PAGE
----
Otsego 2000, the formidable and well-funded Cooperstown-based environmental group, has laid the groundwork to sue Otsego Now’s economic developers and the City of Oneonta if plans for a gas-compression station goes forward.
A “knowledge economy” requires some energy – a million-square-foot office building would require 5,800 gallons of propane a day to heat, Otsego Now’s Jody Zakrevsky estimated – but considerably less than manufacturing.
No-gas, no-how may not be feasible. But a “knowledge economy” may allow a balanced energy strategy that is palatable all around.
Otsego 2000 President Nicole Dillingham herself expressed considerable interest in Cleinman’s idea.
If it and other environmental groups could move from always “no” to occasionally “yes,” that would be good all around.
In short, Cleinman’s right on.
Bozeman, Boise and other knowledge economies got where they are by embracing four qualities: ingenuity, educational resources, money and
quality of life, he said.
“We have them all in Otsego County,” the proud native son from Gilbertsville declared. “What better place to live than in this amazing county?”
What better place indeed? Fingers crossed. Let’s see where it goes.
According to a newly released report from the Empire Center for Public Policy, “New York’s Uneven Economic Recovery: A Tale of Two States,” those of us who live in Upstate New York escaped the real estate/housing bubble that led to the economic crash in 2008. Why? Because our economy was so bad that we didn’t experience a bubble like the rest of the country. How’s that for good news?
Since the economic downturn, the Governor has claimed he has grown the state’s economy back to recovery. Have you experienced a recovery? Here’s how he’s been able to make that claim.
According to the governor, “We created 1,000,000 jobs (since 2011). New York State today has more private-sector jobs than it has had in the history of the state. Period. Unemployment went from 8.5 to 4.2 percent, and the recovery was statewide. In the old days you would see New York City doing very well, and Upstate would be struggling. Look how even the recovery is all across the State.”
The data don’t support that claim. In fact, to the contrary, it shows a sharp and growing economic divide between Upstate and downstate. According to the “Report,”, “By any standard, Upstate New York’s economic recovery has been among the weakest of any region in the country”. Only West Virginia, Wyoming and Arkansas, coal and minerals-dependent economies, have fared poorer. According to the Report, New York’s annual rate of real GDP growth has been lower than the rate for ALL states in six of his first seven years in office.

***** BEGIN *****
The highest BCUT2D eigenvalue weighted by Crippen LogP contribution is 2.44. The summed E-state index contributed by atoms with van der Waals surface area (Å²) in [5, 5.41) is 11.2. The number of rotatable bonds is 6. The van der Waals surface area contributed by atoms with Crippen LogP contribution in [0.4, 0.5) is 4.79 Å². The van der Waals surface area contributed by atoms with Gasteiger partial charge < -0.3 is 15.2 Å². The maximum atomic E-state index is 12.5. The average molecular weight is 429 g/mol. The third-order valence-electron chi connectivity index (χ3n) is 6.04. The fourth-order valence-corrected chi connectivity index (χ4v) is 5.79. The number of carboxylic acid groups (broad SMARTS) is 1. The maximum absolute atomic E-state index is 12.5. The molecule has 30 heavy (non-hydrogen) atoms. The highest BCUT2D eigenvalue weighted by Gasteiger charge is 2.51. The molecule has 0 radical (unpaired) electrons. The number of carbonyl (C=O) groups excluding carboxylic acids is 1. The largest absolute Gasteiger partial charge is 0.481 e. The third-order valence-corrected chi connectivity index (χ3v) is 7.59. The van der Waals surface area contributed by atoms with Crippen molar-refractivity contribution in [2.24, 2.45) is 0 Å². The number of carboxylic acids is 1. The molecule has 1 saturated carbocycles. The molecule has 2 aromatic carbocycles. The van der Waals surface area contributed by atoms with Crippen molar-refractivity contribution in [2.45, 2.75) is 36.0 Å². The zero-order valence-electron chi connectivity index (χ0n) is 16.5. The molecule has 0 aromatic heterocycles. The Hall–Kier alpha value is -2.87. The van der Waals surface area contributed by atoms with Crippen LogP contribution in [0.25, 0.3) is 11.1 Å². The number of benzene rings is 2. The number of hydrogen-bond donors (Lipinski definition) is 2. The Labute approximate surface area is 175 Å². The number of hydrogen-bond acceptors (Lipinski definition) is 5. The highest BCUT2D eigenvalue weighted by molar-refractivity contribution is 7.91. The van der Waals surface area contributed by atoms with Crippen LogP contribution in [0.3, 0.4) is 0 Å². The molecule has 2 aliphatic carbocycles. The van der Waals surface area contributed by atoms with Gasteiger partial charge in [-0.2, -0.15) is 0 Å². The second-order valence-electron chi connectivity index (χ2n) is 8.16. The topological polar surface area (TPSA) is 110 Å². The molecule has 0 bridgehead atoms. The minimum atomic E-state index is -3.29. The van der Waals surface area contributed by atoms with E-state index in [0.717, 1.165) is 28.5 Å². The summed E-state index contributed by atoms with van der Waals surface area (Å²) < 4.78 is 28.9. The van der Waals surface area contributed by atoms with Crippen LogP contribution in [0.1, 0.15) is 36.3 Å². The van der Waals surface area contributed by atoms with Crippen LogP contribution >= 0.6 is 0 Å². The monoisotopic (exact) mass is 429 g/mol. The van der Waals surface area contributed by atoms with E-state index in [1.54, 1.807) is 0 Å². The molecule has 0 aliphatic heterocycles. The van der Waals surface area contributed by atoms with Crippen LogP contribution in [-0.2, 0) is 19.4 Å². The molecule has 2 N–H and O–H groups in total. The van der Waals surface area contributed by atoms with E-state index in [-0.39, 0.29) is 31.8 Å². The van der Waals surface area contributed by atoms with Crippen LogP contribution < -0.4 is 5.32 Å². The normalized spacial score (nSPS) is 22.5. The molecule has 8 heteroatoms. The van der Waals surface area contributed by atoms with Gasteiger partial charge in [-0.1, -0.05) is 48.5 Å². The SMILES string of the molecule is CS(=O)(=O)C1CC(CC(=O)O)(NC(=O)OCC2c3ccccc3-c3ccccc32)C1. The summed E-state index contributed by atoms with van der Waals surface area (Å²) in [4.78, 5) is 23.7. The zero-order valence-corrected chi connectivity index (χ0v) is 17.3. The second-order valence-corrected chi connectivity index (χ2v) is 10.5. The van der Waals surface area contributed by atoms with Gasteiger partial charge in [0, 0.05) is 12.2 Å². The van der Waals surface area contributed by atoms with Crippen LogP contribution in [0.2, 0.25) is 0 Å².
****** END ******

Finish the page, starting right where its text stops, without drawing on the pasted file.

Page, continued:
New York City, followed by Long Island and the lower Hudson valley, suburbs for the City, has enjoyed the highest rate of job growth in the state. At the same time, Upstate has gained private-sector jobs at about one-third of the national rate.
Of the State’s 62 counties,
23 of them, all but one
Upstate, have yet to recover to their pre-crash private employment levels. Knowing this, the Governor banned fracking in an attempt to court the “green community” and stopped the pipelines that could have brought much-needed natural gas and jobs to our region.
Did the unemployment rate in Upstate really drop or was it made to look that way – remember the old “shell” game? Based upon information in the Report, total private-sector employment Upstate grew by 6.3 percent since 2010. That is about one-third the U.S. rate of growth (17.8 percent) and even worse than that for downstate (21.2 percent). The Southern Tier counties ranged from having a loss of jobs to zero-5 percent growth. Guess where we fell in the ranking?